It’s easy to forget about big Kyle Blanks after a handful of injuries kept him from the spotlight the last few years. However, the once-touted prospect (#55 overall) showed versatility to play the outfield, despite being a natural first baseman, as well as the ability to hit the ball a long way to all fields.
His full-time shot was hindered by the aforementioned injuries, and he is still only 26 years old with attributes that seem to be ideal for spacious PETCO Park. Blanks does not just posses above-average speed for a big man, but for anyone on a baseball diamond. He plays the game with inner intensity, the right way: hard.
- Officially licensed by the MLB
- Officially licensed by the MLB
A memorable inside the park homerun in 2009 sticks out in my mind, when Kyle Blanks crushed the ball on a line to center field and immediately put his head down and lumbered out of the box. He seems to get his fair share of infield hits, as well, whether that’s because opposing defenders feel they have more time because of his large stature, or he just flat out beats the throw; it’s probably a combination of the two. Kyle Blanks, seemingly healthy now, believed his tenure with the Padres would end this offseason due to being arbitration-eligible and several health question marks. However, the Padres offered Blanks a reasonable salary, and he and his agent jumped at the chance to remain in the only organization he knows.
The Padres have had depth in the outfield and at first base, so why keep him? For starters, the Padres traded away top prospect first baseman Anthony Rizzo to the Cubs, in hopes of immediate help for the pitching staff, along with possibly being competitive more quickly. The Padres brought over another first baseman (the guy they believed would excel in PETCO Park) in the Mat Latos trade, Yonder Alonso. The Padres lost first baseman Matt Clark to a Japanese team this offseason, outfielder Blake Tekotte to the White Sox,and top outfield prospect Rymer Liriano to Tommy John surgery.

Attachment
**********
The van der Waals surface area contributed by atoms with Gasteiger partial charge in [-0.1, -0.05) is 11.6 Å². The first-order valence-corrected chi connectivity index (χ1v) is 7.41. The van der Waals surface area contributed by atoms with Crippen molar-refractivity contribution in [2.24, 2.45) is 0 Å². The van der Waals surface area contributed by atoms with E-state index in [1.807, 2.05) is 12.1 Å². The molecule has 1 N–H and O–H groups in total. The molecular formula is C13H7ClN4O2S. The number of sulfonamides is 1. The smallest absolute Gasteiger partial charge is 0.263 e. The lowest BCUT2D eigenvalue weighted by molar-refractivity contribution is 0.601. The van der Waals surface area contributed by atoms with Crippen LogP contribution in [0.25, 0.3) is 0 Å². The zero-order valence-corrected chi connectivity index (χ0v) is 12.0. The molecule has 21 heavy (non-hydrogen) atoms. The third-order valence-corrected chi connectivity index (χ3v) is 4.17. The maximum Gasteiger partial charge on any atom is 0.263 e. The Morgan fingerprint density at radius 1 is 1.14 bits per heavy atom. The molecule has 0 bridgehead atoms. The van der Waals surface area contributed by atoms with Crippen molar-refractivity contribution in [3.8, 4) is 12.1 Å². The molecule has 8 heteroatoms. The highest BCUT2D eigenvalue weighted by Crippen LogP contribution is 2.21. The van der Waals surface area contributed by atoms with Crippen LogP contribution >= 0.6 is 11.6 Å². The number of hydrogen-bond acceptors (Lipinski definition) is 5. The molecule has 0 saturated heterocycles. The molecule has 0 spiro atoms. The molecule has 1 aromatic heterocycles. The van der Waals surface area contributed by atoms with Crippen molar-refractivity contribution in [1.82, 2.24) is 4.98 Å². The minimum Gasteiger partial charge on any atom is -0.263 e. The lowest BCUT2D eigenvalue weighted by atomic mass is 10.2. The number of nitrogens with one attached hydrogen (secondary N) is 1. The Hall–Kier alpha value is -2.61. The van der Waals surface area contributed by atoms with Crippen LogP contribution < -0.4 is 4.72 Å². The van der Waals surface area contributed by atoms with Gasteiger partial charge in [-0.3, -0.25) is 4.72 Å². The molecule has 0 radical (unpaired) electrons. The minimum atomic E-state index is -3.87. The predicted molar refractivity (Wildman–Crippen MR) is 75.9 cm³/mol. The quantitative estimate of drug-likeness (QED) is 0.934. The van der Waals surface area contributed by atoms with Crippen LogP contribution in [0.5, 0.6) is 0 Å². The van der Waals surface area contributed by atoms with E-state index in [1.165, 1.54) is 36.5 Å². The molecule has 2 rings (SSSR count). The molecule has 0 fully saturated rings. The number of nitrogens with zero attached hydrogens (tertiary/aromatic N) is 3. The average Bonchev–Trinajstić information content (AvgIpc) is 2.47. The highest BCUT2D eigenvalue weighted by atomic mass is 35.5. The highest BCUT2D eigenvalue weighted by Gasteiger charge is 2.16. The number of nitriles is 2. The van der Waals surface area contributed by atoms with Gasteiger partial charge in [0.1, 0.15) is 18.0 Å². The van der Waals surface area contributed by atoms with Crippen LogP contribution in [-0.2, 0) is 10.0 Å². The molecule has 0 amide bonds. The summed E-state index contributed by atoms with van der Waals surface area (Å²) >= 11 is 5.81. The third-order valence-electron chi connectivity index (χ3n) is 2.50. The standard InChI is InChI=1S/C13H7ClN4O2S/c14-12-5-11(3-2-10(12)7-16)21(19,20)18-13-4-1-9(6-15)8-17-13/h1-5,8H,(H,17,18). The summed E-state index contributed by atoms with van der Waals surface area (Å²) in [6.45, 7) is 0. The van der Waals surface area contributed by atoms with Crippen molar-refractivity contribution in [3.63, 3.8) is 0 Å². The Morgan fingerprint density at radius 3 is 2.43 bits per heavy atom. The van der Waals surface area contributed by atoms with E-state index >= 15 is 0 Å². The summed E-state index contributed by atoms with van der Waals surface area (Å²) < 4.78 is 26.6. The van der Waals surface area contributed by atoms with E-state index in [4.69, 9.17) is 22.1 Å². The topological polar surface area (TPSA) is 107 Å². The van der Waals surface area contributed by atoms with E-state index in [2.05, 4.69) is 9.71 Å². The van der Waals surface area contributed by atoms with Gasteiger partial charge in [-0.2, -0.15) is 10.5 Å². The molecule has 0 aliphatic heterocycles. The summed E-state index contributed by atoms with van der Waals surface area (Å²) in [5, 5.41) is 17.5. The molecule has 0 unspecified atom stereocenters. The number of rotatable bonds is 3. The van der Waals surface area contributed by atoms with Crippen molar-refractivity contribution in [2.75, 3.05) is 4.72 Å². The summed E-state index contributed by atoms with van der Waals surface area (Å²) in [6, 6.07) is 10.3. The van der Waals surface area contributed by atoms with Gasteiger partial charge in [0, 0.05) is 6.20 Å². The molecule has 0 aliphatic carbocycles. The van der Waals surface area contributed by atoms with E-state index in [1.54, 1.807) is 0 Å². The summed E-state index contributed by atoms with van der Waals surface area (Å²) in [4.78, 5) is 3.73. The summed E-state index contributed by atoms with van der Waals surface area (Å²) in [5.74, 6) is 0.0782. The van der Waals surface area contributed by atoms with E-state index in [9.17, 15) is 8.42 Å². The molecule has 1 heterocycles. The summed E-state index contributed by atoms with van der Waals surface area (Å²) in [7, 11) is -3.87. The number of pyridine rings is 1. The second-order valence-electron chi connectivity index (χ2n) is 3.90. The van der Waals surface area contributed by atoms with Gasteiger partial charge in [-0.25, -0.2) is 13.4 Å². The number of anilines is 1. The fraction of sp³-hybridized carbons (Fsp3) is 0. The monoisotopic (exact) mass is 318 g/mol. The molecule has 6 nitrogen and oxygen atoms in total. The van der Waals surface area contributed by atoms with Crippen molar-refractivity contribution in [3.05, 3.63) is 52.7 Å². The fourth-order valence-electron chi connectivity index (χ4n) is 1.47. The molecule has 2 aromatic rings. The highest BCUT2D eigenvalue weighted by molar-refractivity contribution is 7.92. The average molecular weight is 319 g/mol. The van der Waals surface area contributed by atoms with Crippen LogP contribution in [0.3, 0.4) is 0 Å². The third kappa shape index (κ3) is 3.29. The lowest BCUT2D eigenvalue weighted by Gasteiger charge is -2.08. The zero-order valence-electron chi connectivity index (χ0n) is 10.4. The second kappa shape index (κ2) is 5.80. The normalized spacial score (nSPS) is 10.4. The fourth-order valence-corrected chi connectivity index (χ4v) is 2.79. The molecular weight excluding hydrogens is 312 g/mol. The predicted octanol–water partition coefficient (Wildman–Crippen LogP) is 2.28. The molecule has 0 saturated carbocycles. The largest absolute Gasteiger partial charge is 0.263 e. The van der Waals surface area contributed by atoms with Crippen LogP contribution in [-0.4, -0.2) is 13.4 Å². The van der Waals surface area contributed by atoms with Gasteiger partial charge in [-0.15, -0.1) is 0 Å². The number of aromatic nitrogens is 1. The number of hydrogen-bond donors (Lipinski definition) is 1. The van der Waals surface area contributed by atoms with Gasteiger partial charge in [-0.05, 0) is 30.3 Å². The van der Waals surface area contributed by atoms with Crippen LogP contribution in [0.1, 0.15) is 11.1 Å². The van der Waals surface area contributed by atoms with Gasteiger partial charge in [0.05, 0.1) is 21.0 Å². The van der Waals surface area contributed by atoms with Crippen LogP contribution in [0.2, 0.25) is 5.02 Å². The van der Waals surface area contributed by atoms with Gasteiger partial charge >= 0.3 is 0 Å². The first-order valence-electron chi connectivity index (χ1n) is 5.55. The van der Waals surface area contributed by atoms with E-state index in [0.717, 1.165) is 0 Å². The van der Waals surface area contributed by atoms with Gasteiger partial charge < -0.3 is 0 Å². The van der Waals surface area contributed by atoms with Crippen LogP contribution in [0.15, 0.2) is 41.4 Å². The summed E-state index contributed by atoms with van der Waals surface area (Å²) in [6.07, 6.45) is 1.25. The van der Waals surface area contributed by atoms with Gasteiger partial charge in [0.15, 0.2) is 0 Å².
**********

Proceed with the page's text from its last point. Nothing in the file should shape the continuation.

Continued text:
Liriano, 21, seemed to be on the fast track while playing well in double-A San Antonio — a pitchers park, especially tough on right-handed hitters. Liriano also played in the Arizona Fall League, showcasing his skills and improving his approach, and turning some of the naysayers into believers. He probably would have started the year in double-A, and it’s possible the Padres would have had him as a September call up this year. It’s possible that his injury, along with some of the other departures of organizational players, could result in more playing time for Kyle Blanks.
That brings me to Padres left fielder Carlos Quentin, now 30, who has only topped 120 games twice in his career. He’s a force, and a proven run-producer when healthy. However, like Blanks, he has found it hard to stay on the field because of his hard-nosed playing style. Still, the Padres plan on spelling him throughout the year in attempt to rest his surgically repaired knee, but there are no guarantees. In fact, he has yet to play a single game this spring, but the coaching staff has been adamant it’s just precautionary.